By Andrés Torres-Scott
The so-called Plan B for electoral reform in Mexico is a last resource legislative tool for Mexican populist president Andrés Manuel López Obrador (AMLO) to change the elections’ rules for his succession in 2024. AMLO aims at three points: weaken the electoral institutions, 2) diminish government activity oversight from the Judiciary while favoring official candidates, and 3) Destabilize electoral institutions by diminishing their budget and personnel.
On April 2022, AMLO proposed a series of constitutional amendments that Congress rejected. His party Morena and its allies—the Greens (PVEM) and the Work Party (PT)—do not hold a majority of ¾ in either chamber. AMLO proposed to amend 18 constitutional articles and create a new Electoral Law. These changes included, among others, getting rid of proportional representation congress members; popular elections for the officials leading the Electoral Institute (INE) and the Federal Elections Court; allowing the federal government to make propaganda during elections; and decreasing the annual budget for the electoral institutions by US$1.22 billion.
The opposition in Congress rejected the Constitutional amendments, but AMLO proposed a new Bill named Plan B and presented it to the Chamber of Deputies in December 2022. This time, the Bill did not include any constitutional amendments; hence, it only needed a simple majority in Congress. The Bill was approved by the Chamber of Deputies on December 14 but still needs to be voted by the Senate this year.
Why is it relevant to Mexican democracy?
Plan B proposes to modify four laws (Organic Law of the Judiciary, General Law of Electoral Institutions and Procedures, General Law of Political Parties, and General Law of Means of Contending Electoral Matter) and three areas regulating elections. It challenges democracy by reducing personnel at the National Electoral Institute (INE) and eliminating the Federal Electoral Court branch that oversights government activities during the elections. In Mexico, where for 60 years the PRI used public funds to support its candidates and fund their political campaigns, the disappearance of judiciary oversight over government affects true democracy.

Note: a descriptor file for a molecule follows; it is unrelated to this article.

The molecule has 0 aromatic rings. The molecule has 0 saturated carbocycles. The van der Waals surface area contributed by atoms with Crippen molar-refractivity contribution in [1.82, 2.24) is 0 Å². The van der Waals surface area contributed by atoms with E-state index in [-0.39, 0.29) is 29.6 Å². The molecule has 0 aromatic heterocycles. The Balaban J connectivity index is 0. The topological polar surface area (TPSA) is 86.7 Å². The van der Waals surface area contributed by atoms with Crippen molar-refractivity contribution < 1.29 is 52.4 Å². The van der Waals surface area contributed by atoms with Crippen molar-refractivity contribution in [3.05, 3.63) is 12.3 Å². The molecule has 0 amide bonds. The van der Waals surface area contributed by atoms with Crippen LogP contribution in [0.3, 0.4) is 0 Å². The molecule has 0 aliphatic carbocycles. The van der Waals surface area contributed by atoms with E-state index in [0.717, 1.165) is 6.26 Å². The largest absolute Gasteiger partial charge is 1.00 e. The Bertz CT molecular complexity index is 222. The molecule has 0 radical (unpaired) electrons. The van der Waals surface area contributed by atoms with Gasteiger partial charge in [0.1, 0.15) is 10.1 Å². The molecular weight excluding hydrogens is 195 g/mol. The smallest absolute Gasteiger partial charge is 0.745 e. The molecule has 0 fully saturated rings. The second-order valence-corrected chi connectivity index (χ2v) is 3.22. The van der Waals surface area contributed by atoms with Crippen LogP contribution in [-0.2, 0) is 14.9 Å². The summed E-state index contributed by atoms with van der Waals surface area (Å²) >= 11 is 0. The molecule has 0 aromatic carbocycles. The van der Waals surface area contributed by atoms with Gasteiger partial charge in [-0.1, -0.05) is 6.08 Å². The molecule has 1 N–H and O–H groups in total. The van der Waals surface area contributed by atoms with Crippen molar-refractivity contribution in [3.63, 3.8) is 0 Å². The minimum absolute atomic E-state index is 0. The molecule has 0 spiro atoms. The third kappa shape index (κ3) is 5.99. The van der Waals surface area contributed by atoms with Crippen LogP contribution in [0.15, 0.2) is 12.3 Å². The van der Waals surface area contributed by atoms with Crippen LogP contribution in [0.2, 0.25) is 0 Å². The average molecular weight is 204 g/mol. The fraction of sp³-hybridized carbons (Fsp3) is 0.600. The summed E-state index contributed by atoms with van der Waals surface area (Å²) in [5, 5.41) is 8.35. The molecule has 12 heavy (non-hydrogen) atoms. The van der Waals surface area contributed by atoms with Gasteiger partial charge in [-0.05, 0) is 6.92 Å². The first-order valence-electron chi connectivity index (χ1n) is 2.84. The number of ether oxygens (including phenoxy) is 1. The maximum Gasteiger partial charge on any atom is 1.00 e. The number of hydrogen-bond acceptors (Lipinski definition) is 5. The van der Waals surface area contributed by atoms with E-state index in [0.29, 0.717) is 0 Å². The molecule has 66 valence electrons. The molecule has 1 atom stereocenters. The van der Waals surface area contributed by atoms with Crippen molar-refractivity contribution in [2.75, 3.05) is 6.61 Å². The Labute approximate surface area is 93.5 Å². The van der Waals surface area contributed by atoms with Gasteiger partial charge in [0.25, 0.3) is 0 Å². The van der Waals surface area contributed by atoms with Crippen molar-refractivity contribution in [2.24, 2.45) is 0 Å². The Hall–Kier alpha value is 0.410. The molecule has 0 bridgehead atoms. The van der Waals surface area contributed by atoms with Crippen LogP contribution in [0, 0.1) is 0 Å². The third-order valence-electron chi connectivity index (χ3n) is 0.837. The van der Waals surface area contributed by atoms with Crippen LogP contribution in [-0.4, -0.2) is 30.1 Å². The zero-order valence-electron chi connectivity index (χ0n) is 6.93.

Plan B’s three areas of electoral reform
- Elections Procedure
- Sets up a new Single Complaint Procedure in Electoral Matters
- Establishes online trials and sentences for electoral proceedings
- Forbids electoral authorities to request additional requirements for candidates beyond the law.
- Political-electoral rights
The opposition is debating whether allowing prisoners in pretrial detention to vote. Otherwise, the rest of the changes will not be challenged and include:
- Easing the vote for Mexicans abroad.
- Regulating gender parity quotas and candidacies for governorships.
- Guaranteeing the right to vote to disabled people who lack mobility.
- Requiring federal legislators to resign while running reelection campaigns.
- National Electoral System
- Creates a plan to review, resize, and compact the INE.
- Dissolves the Executive General Board and diminishes its directorates from seven to three.
- Reduces District Councils during non-electoral periods from 300 to 260 while it dismisses 1,500 officials.
- Eliminates the National Electoral Professional Service and lays off 2,000 officials.
- Eliminates INE’s trusts and transfers the funds to the federal government.
Changes to the Federal Electoral Court
- Eliminates the Specialized Regional Chamber that regulates parties and candidates while running a campaign and their access to media, their use of public money, publicity of public programs, and defines anticipated campaign acts.
- Eliminates two federal Regional Courts.
By a simple majority from AMLO’s party and its allies, the Senate will approve the Bill before April 30. The opposition parties PAN, PRI, and PRD, and the Electoral Councilors of the National Electoral Institute—an autonomous entity—will contest the reforms before the Supreme Court as they seem to be unconstitutional.
The Court would have to give a final ruling before June 2023, as the Constitution establishes that electoral rules should be ruled at least one year before the election. It is most likely that the Supreme Court would approve most of the reforms in Plan B, but it would be surprising if it would allow the changes to the Electoral Institute and the Electoral Court.
Andrés Torres-Scott is a public policy analyst and author. He has 25+ years of experience in public policy analyses and implementation having worked for the US Dept. of State, the provincial government of Alberta, Canada, and the Mexican federal government and Senate. Follow him on Twitter: @esandresmx